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Oliver Prince/Courtesy of South Georgia Heritage Trust

What they did hear, however, were some of the birds they’d been seeking to save, the South Georgia pipit. It’s the world’s southernmost songbird, and in the absence of rodents these past few years, their numbers have grown.

So have their decibel levels.

Congratulations to @SGHTcharitysite! For the first time in more than 200 years – today, we can officially say #SouthGeorgia is rat free. A truly remarkable achievement.

— Government SGSSI (@GovSGSSI) May 9, 2018

Denise Landau of the Friends of South Georgia visited the island earlier this year, only to find that, according to Richardson, the revitalized pipits had grown so loud they were drowning out the typical chorus you’d hear in the area, the clamorous groans of the elephant seals.

The job isn’t finished, of course. Thousands of visitors arrive on South Georgia Island each year, which is famed for its natural beauty, and each arrival poses new risks for a rat revival. But the South Georgia Heritage Trust, together with authorities of the British overseas territory, hope to stave them off with stringent regulations and the continued help of rodent-detecting dogs.

But for all this removal and prevention, Richardson and his colleagues hope at least one thing spreads: the ambition to return other islands across the world to their natural ecosystems, whether that’s in Oceania, Latin America or the Mediterranean.

“I think people will become emboldened when they realize that actually we were a very small charitable organization, and yet we managed to take on something of such a large scale,” he says.

“And I hope that will give others the impetus to do similar work.”

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Tidal Accused Of Faking Hundreds Of Millions Of Plays For Kanye West And Beyoncé

Beyonce attends Tidal X at Barclays Center on October 15, 2016 in Brooklyn.

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Beyoncé’s Lemonade and Kanye West’s The Life of Pablo were always bound to be overwhelmingly successful albums — returns after relatively long absences from two of the world’s most well-known artists. But Tidal, the streaming service purchased by Jay-Z in January 2015 and introduced to the public just two months later in a celebrity-stacked event, has been accused of artificially inflating the play counts of both, according to a lengthy investigation by the Norwegian newspaper Dagens Nærengsliv. Both artists are “artist-owners” of the company.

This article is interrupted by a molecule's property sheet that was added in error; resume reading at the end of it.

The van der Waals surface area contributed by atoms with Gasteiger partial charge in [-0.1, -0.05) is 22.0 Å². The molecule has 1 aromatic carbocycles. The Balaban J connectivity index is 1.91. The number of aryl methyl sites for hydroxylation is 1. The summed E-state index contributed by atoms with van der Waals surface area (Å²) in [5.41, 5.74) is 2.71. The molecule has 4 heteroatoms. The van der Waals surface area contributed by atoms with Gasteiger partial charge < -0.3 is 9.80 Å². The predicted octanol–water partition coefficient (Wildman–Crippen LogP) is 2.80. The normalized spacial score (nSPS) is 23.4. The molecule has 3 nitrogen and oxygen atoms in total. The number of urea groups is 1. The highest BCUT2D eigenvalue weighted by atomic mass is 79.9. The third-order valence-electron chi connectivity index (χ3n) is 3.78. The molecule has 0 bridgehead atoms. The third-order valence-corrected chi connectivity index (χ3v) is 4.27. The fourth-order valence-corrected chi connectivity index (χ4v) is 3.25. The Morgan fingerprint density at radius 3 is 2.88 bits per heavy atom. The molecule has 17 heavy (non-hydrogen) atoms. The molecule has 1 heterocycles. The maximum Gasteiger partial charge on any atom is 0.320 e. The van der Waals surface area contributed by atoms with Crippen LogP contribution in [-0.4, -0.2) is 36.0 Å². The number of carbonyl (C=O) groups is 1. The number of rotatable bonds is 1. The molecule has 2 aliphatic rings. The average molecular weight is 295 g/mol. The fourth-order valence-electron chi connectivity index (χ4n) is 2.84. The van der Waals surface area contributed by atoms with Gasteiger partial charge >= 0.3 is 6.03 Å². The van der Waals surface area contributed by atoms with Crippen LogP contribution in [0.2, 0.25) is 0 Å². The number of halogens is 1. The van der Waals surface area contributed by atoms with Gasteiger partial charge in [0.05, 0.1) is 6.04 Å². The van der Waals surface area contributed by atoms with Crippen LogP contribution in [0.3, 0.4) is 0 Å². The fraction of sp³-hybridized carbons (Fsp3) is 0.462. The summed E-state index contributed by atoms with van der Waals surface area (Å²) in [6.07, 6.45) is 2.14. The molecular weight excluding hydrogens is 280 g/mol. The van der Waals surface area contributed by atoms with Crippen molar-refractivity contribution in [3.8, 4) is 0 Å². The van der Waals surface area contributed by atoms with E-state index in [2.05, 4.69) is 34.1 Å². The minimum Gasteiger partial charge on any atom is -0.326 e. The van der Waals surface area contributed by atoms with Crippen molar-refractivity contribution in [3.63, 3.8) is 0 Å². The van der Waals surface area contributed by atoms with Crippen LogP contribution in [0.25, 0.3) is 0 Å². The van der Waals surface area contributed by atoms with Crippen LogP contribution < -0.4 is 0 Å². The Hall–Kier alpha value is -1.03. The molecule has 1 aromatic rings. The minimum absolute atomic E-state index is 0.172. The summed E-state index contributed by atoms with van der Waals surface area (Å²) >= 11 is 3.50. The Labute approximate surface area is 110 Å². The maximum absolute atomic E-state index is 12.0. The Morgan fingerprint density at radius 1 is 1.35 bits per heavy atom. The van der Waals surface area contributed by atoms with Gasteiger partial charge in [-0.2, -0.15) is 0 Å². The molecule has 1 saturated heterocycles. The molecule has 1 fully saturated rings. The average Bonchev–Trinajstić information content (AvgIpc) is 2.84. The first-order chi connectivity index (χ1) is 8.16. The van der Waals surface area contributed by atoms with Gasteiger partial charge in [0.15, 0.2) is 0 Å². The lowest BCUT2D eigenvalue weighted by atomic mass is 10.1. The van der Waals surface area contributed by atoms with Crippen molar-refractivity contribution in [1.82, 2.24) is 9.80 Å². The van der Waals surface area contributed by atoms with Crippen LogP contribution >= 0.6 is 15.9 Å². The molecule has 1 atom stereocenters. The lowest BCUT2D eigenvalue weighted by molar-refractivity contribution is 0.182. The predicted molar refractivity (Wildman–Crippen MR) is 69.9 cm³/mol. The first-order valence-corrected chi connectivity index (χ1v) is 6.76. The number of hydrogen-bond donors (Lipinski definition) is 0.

In its piece, Dagens Nærengsliv says it was surreptitiously given a hard drive containing internal company play data, billions of lines of it, spread across dozens of files, ostensibly covering 65 days of streaming on the platform. The data is said to have covered streams between two periods: Jan. 21 through Mar. 3, 2016, and Apr. 18 through May 9, 2018.

The paper found evidence of certain users having streamed the two albums a surprising amount — 15 plays of Lemonade, in full, in one one day, by one person. The paper interviewed that person, a 34-year-old Washington, D.C., law student, to ask if she could verify that the plays were hers. “I love Beyoncé — but 11 hours? No,” she told Dagens Nærengsliv.

An announcement by Tidal last year claimed The Life of Pablo was streamed 250 million times in the first 10 days it was available. It also claimed last year to have 3 million subscribers, meaning each user played the record 83 times. Before those numbers were released, West was said to have requested his streaming numbers from the platform be withheld. A different investigative piece published by the paper last year also accused Tidal of inflating its subscriber numbers in public statements.

In total, it accuses Tidal of fabricating 320 million “false” streams. Because of the way streaming revenues are distributed, the effect of drastically inflating two albums’ listen counts is to apportion more revenue toward those albums and away from others, in what’s called a “pro rata” (in proportion) distribution system. This means smaller artists are, in a way, pitted against the most successful artists in the world for pieces of a finite pie — and the large artists, for the most part, receive a disproportionate cut of the revenue. (For a more detailed explanation, several Finnish music organizations conducted a study of the model used.)

All of this means that if the data were manipulated — whether Tidal itself or the intermediary who gave it to them — wanted Beyoncé and Kanye to actually receive, or appear to receive, an outsized portion of the service’s revenues. Despite that, Tidal says it provides “the highest compensation to artists and are consistent in our approach regardless of whether an artist is on a major label or independent.”